The league wants to target the millennial audience, and broaden the appeal for the clubs, increasing sponsorships, revenue, and brand consumption.
The AFL is the wealthiest sports body in Australia. In recent years it has sought to increase it’s appeal to various markets, most notably with the introduction of a female national league in 2017, and with exhibition matches in China. Esports is just another one of the ways the AFL plans to reach a broader audience.
Darren Birch, the AFL’s growth, digital and audiences general manager said:
“eSports is very strong in the millennial area, so for us it is about diverse exposure to that audience. That’s no different to AFLW where we became more relevant to a female audience.” “Whether that translates into football is somewhat relevant but also not totally relevant. We want AFL, through eSports, to have the ability to generate a broader appeal for clubs and be able to bring more sponsors, revenue and consumption of your brand – whether that’s a live footy event or a live eSports event.”
Australian rules football is the largest sport in Australia, with dedicated pay TV channels, and various talk shows on television and radio. The league’s grand final in 2016 had 99,981 people attend at the Melbourne Cricket Ground, and it was reported 91.2 percent of television sets on during the final were tuned into the game.
Two college students Minh “Gooseman” Le and Jess Cliffe created a total overhaul mod using assets from Valve’s Half Life 2. Le did all the programming and Jess worked with the community of players. What started as an experiment, attracted Valve Corporations, who in turn gave a commercial release to the mod also known as Counter Strike. These digital weapons, players and maps led to the booming of then unknown territory called the ‘esports’.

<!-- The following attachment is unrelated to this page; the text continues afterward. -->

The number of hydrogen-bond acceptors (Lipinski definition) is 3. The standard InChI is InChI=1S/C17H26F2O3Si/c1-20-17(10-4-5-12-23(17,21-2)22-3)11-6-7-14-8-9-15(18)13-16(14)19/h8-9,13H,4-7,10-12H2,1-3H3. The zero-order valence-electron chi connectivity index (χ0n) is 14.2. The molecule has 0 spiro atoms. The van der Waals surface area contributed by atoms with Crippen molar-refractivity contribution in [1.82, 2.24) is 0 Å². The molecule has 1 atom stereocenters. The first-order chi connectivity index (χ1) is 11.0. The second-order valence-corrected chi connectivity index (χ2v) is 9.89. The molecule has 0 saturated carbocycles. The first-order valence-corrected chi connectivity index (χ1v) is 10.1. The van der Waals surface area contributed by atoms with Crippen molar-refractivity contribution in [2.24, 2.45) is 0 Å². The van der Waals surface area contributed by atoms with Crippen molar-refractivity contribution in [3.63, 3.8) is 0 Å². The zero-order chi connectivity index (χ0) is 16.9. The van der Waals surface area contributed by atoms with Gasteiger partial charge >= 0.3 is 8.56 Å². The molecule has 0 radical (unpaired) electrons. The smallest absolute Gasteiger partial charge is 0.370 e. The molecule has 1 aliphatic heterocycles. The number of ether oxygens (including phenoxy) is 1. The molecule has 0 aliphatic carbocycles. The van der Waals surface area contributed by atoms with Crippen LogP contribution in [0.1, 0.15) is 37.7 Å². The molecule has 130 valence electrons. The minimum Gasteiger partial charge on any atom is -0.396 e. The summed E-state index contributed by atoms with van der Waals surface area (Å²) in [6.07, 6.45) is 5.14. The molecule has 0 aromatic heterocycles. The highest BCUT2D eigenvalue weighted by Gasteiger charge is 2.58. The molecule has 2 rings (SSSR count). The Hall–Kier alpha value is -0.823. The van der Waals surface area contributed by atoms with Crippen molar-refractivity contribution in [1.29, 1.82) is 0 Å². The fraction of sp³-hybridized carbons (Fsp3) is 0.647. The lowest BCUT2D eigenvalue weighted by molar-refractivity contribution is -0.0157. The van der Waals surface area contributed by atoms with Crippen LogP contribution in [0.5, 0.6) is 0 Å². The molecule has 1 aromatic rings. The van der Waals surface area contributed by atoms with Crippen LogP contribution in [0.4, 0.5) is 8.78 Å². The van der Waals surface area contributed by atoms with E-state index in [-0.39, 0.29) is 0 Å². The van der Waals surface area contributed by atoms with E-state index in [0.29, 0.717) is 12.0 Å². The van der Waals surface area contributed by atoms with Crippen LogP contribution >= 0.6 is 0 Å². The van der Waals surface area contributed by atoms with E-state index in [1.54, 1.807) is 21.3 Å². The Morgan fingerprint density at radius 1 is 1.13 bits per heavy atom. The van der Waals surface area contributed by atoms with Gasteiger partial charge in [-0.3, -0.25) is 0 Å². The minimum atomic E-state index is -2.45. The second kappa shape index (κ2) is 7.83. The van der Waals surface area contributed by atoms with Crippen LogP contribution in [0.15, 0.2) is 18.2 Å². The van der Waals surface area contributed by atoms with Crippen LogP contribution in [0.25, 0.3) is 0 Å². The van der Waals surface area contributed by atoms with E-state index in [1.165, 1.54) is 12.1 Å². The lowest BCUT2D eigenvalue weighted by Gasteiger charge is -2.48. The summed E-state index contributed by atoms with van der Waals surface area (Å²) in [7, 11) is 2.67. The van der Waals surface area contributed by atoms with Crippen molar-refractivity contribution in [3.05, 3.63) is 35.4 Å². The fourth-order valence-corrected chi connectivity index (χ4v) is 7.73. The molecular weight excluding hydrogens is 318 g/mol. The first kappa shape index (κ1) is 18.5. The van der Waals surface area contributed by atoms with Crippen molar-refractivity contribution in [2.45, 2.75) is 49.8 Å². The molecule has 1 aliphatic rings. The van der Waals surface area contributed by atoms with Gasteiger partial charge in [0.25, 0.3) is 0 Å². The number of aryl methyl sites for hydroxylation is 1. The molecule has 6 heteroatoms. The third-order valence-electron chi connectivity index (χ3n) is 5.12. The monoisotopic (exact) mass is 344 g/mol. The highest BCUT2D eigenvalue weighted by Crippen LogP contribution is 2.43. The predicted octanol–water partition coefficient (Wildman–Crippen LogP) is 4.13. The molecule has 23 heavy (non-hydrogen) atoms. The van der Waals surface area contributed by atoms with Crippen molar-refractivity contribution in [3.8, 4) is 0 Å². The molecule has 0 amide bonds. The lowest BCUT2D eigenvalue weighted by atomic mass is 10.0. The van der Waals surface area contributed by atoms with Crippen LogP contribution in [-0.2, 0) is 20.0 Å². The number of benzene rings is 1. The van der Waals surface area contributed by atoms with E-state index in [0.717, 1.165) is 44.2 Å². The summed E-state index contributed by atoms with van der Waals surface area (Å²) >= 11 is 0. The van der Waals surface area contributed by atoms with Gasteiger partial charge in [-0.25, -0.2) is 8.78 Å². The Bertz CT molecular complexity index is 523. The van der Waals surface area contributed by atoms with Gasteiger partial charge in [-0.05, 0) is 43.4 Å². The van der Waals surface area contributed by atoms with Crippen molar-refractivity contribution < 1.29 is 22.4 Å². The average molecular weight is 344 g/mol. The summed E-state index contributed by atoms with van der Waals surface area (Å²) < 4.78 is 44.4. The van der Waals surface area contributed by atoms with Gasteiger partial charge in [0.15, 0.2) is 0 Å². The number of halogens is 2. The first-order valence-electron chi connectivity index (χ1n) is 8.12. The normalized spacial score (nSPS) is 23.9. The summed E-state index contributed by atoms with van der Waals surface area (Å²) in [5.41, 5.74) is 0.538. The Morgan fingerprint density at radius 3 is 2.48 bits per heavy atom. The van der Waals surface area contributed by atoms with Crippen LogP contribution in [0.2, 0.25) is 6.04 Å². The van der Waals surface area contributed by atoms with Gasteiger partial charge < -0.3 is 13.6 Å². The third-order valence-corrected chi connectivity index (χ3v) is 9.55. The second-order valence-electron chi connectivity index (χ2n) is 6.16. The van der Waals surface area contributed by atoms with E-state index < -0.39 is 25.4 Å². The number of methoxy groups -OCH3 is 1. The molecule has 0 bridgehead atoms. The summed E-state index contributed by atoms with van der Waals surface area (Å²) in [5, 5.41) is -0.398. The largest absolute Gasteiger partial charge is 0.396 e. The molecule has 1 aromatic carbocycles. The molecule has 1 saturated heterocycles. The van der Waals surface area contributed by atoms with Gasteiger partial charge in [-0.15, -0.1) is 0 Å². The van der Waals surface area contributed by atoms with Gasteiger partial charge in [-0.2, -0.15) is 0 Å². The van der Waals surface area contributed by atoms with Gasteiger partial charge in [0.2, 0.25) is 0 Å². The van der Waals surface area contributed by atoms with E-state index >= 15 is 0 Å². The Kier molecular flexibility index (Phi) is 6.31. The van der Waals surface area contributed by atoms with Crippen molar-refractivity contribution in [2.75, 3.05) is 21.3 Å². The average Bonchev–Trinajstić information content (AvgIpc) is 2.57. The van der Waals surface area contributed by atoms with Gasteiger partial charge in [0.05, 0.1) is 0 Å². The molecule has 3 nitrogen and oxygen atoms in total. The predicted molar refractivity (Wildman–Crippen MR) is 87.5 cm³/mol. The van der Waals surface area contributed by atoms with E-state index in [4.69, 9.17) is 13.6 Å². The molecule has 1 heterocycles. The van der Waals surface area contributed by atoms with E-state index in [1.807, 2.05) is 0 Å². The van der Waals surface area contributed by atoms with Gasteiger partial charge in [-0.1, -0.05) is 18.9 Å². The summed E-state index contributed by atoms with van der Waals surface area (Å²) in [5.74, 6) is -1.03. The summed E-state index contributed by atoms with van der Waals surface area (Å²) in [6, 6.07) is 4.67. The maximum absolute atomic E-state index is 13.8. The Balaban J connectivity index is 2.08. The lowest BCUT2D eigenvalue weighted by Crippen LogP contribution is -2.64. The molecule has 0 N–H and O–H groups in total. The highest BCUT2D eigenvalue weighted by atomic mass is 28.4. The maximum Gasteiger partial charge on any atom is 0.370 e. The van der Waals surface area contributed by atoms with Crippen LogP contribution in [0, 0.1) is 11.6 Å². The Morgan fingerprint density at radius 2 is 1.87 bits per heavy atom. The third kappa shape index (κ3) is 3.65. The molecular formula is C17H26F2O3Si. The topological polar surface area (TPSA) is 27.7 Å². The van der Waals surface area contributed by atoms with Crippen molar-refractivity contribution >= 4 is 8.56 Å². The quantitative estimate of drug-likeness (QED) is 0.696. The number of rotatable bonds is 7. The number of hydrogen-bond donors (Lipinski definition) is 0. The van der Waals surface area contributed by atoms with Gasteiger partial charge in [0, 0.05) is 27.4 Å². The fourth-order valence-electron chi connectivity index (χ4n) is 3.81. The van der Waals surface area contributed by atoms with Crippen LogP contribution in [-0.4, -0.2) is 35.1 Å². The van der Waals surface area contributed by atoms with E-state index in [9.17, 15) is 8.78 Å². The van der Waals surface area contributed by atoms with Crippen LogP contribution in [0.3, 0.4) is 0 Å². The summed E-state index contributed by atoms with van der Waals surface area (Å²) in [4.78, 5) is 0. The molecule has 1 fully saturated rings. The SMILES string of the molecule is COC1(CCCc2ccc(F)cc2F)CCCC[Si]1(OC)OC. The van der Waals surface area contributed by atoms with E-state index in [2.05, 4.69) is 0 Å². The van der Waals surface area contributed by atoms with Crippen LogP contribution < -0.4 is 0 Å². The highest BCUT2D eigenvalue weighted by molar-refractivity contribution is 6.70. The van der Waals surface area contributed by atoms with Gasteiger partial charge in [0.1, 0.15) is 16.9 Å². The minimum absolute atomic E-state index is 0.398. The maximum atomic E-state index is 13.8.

esports, an online competitive gaming tournament played between pro-gamers on a computer machines has taken the industry by storm as gaming community has started recognizing it as a career option and branded it as a real sport. Getting into the debate of whether esports is a sport or a farce will yield no results, hence I would like to reveal some statistics which will make things more transparent.
According to Newzoo, a leading provider of market intelligence across gaming, esports and mobile gaming released its third edition of esports report which highlights that esports economy will grow to $ 696 million this year. The report also added that Brands will play a major role in shaping the esports economy and by 2020, the growth will reach to $1.5 billion dollars. Further to add, US and China will generate $362 million dollars in 2017, followed by Asia-Pacific regions which will take 51% revenue share.
Why is esports becoming so popular?
esports games are divided into different genre and the most popular being fighting games ( Street Fighter ), first-person shooter ( Counter Strike Series), real time strategy ( WarCraft 3 ), and multiplayer online battle arena ( League Of Legends and Dota ).